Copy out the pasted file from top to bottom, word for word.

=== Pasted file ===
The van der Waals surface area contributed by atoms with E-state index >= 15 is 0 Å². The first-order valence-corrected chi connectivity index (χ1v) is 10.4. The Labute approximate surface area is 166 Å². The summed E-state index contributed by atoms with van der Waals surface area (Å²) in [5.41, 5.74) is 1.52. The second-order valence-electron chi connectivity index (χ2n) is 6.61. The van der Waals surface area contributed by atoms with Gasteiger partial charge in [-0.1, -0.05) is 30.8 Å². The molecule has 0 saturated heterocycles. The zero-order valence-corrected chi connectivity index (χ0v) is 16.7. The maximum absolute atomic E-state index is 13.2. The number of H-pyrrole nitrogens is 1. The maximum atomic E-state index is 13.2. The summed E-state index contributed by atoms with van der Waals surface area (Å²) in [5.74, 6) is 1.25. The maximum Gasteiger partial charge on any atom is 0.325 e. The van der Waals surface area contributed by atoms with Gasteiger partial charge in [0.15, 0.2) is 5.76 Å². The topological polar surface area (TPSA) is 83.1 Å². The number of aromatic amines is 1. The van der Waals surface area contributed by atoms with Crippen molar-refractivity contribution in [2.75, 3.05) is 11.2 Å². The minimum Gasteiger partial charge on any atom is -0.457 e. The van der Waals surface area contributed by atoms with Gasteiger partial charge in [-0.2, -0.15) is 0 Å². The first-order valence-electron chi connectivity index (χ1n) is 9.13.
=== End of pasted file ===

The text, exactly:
The van der Waals surface area contributed by atoms with E-state index >= 15 is 0 Å². The first-order valence-corrected chi connectivity index (χ1v) is 10.4. The Labute approximate surface area is 166 Å². The summed E-state index contributed by atoms with van der Waals surface area (Å²) in [5.41, 5.74) is 1.52. The second-order valence-electron chi connectivity index (χ2n) is 6.61. The van der Waals surface area contributed by atoms with Gasteiger partial charge in [-0.1, -0.05) is 30.8 Å². The molecule has 0 saturated heterocycles. The zero-order valence-corrected chi connectivity index (χ0v) is 16.7. The maximum absolute atomic E-state index is 13.2. The number of H-pyrrole nitrogens is 1. The maximum atomic E-state index is 13.2. The summed E-state index contributed by atoms with van der Waals surface area (Å²) in [5.74, 6) is 1.25. The maximum Gasteiger partial charge on any atom is 0.325 e. The van der Waals surface area contributed by atoms with Gasteiger partial charge in [0.15, 0.2) is 5.76 Å². The topological polar surface area (TPSA) is 83.1 Å². The number of aromatic amines is 1. The van der Waals surface area contributed by atoms with Crippen molar-refractivity contribution in [2.75, 3.05) is 11.2 Å². The minimum Gasteiger partial charge on any atom is -0.457 e. The van der Waals surface area contributed by atoms with Gasteiger partial charge in [-0.2, -0.15) is 0 Å². The first-order valence-electron chi connectivity index (χ1n) is 9.13.